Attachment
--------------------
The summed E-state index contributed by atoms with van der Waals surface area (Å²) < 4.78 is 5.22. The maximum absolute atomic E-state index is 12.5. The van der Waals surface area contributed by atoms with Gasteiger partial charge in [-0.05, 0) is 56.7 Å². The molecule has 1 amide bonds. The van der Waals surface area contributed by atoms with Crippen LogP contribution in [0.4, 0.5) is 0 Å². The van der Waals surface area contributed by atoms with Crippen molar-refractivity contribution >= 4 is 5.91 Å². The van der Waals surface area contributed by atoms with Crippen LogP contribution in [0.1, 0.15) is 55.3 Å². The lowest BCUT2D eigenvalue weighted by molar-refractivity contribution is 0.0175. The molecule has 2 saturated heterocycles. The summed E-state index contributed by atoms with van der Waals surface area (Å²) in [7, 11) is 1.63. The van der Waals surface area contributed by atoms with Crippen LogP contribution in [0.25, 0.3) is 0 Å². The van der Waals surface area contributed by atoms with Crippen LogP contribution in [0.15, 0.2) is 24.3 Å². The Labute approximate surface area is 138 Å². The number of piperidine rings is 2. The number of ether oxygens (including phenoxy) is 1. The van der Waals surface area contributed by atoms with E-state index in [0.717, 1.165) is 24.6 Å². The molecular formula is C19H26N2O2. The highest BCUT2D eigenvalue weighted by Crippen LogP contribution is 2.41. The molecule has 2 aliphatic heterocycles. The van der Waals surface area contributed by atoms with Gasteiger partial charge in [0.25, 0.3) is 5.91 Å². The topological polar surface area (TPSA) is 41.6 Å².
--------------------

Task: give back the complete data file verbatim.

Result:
The summed E-state index contributed by atoms with van der Waals surface area (Å²) < 4.78 is 5.22. The maximum absolute atomic E-state index is 12.5. The van der Waals surface area contributed by atoms with Gasteiger partial charge in [-0.05, 0) is 56.7 Å². The molecule has 1 amide bonds. The van der Waals surface area contributed by atoms with Crippen LogP contribution in [0.4, 0.5) is 0 Å². The van der Waals surface area contributed by atoms with Crippen molar-refractivity contribution >= 4 is 5.91 Å². The van der Waals surface area contributed by atoms with Crippen LogP contribution in [0.1, 0.15) is 55.3 Å². The lowest BCUT2D eigenvalue weighted by molar-refractivity contribution is 0.0175. The molecule has 2 saturated heterocycles. The summed E-state index contributed by atoms with van der Waals surface area (Å²) in [7, 11) is 1.63. The van der Waals surface area contributed by atoms with Crippen LogP contribution in [0.25, 0.3) is 0 Å². The van der Waals surface area contributed by atoms with Crippen LogP contribution in [0.15, 0.2) is 24.3 Å². The Labute approximate surface area is 138 Å². The number of piperidine rings is 2. The number of ether oxygens (including phenoxy) is 1. The van der Waals surface area contributed by atoms with E-state index in [0.717, 1.165) is 24.6 Å². The molecular formula is C19H26N2O2. The highest BCUT2D eigenvalue weighted by Crippen LogP contribution is 2.41. The molecule has 2 aliphatic heterocycles. The van der Waals surface area contributed by atoms with Gasteiger partial charge in [0.25, 0.3) is 5.91 Å². The topological polar surface area (TPSA) is 41.6 Å².